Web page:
My repression of those feelings brought me to a suicidal state after an evening of what was for the most part fun albeit overindulgent.
Emotional avoidance is a coping mechanism, but I don’t recommend it.
How I’m Managing It
It’s normal to feel lonely as a human.
We are, in a way, always alone.
We are the only voice in our heads (hopefully), and we come into this world alone, and we leave alone too.
Alone doesn’t mean lonely though, and being surrounded by people doesn’t meant not-lonely either.
Loneliness arises from a web of complex feelings, thoughts, scenarios and situations.
For me, loneliness rears its head when I don’t feel deeply connected to my community for one reason or another. It comes when I feel misunderstood or different or misinterpreted or out of place.
Lately, that’s been frequent, and there’s a few reasons that I’ve felt some of this disconnect:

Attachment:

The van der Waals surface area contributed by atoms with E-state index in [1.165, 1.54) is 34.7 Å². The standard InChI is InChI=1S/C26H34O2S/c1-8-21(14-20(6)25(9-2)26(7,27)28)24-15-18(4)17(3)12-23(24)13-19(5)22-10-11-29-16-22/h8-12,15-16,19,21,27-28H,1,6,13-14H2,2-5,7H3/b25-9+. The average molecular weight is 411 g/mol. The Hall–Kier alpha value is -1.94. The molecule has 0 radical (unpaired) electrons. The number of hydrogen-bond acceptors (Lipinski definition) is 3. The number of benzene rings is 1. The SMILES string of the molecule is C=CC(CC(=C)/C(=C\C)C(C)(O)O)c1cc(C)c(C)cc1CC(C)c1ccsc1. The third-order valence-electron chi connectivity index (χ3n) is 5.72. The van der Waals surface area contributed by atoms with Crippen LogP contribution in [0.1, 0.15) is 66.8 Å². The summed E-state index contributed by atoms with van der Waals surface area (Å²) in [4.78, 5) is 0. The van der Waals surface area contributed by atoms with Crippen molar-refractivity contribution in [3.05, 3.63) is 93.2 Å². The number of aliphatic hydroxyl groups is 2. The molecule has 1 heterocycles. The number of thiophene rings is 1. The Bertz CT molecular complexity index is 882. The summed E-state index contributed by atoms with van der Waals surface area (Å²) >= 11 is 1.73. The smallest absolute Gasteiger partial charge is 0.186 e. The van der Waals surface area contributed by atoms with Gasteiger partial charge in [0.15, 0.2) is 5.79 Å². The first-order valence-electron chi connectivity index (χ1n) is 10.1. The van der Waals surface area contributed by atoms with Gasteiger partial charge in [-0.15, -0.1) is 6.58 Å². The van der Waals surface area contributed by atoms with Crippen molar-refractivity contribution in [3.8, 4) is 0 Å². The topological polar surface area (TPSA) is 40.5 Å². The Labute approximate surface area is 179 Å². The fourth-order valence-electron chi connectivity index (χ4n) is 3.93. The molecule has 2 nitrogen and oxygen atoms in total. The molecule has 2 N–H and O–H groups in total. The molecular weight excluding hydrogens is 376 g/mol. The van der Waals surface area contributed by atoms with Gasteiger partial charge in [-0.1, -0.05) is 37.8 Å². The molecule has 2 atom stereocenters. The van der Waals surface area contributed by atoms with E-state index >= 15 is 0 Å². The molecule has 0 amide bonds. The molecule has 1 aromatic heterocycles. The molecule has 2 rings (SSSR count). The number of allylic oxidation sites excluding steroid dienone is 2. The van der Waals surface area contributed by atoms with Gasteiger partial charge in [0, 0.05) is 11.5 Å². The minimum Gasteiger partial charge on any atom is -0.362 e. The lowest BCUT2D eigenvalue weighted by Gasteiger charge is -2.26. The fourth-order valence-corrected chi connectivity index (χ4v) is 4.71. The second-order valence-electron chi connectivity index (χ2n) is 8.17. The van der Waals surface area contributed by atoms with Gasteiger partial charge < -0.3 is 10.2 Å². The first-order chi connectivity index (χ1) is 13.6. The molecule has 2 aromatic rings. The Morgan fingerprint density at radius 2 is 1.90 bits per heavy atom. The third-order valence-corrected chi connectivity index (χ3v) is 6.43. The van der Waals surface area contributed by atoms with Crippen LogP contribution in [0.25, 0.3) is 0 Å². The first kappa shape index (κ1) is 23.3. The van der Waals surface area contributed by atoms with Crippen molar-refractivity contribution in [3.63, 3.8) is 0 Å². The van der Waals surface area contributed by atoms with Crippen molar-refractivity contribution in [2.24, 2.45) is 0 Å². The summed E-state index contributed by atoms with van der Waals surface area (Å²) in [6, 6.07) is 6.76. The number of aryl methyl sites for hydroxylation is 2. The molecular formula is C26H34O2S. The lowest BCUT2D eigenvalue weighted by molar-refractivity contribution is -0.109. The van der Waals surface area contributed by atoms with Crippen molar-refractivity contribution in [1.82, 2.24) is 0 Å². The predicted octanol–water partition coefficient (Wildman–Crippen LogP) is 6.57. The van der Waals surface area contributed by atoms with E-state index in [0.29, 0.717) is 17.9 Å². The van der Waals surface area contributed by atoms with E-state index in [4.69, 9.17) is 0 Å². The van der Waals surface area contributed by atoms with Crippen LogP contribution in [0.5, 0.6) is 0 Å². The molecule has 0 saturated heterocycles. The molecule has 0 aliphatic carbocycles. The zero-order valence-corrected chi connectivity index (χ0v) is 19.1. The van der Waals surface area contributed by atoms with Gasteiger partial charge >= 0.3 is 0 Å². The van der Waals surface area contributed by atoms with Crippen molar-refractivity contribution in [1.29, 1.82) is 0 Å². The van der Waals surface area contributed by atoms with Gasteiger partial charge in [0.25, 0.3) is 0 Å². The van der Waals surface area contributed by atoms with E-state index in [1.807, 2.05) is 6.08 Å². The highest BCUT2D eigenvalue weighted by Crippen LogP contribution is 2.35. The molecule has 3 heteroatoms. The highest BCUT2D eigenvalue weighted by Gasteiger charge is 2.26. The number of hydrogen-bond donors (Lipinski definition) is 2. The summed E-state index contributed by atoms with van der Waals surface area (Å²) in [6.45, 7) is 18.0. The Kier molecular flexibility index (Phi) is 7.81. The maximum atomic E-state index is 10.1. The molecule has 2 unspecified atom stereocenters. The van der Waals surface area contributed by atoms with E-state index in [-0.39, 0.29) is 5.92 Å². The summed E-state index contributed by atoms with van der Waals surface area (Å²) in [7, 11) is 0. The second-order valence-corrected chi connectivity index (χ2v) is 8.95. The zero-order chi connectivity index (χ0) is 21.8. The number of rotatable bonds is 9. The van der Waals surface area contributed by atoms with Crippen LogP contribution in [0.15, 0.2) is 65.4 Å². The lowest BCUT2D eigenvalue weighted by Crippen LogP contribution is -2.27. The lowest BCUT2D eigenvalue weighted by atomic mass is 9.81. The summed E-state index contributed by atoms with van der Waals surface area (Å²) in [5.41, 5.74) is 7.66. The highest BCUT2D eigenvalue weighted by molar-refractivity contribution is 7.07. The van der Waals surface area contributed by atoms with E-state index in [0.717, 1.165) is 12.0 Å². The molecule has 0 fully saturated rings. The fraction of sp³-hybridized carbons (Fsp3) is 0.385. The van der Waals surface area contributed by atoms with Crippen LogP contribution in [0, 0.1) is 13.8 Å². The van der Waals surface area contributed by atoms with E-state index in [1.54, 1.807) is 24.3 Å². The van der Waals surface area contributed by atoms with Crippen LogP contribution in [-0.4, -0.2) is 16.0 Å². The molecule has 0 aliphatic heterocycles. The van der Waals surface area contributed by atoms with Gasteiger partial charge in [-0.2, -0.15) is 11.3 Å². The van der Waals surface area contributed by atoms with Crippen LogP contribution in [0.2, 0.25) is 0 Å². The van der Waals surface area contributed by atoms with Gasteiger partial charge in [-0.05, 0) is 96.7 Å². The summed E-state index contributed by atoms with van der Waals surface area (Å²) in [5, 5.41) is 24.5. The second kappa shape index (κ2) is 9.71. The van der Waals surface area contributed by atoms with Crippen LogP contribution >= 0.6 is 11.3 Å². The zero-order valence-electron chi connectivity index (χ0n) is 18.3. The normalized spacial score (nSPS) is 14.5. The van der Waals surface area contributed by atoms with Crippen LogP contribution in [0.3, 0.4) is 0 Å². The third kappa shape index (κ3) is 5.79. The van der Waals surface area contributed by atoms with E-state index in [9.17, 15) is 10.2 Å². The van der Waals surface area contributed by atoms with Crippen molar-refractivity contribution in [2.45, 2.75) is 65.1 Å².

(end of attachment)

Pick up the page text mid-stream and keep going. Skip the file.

Many of the people in my community have found their forever people, and I’m not sure I’ve ever gotten close to a healthy, long-term relationship that feels right.
Feels #1: Quite frankly, that makes me feel a little weird, and a little bit like there is something wrong me.
The majority of people in my community are looking to buy homes, start families, and settle down, while I don’t know if that’s something I even want. Part of me is convinced it’s not something I want, despite still wanting connection and romantic love and a life partner.
Feels #2: It makes me feel a little disconnected and confused, because on the surface, those things seem like contractions.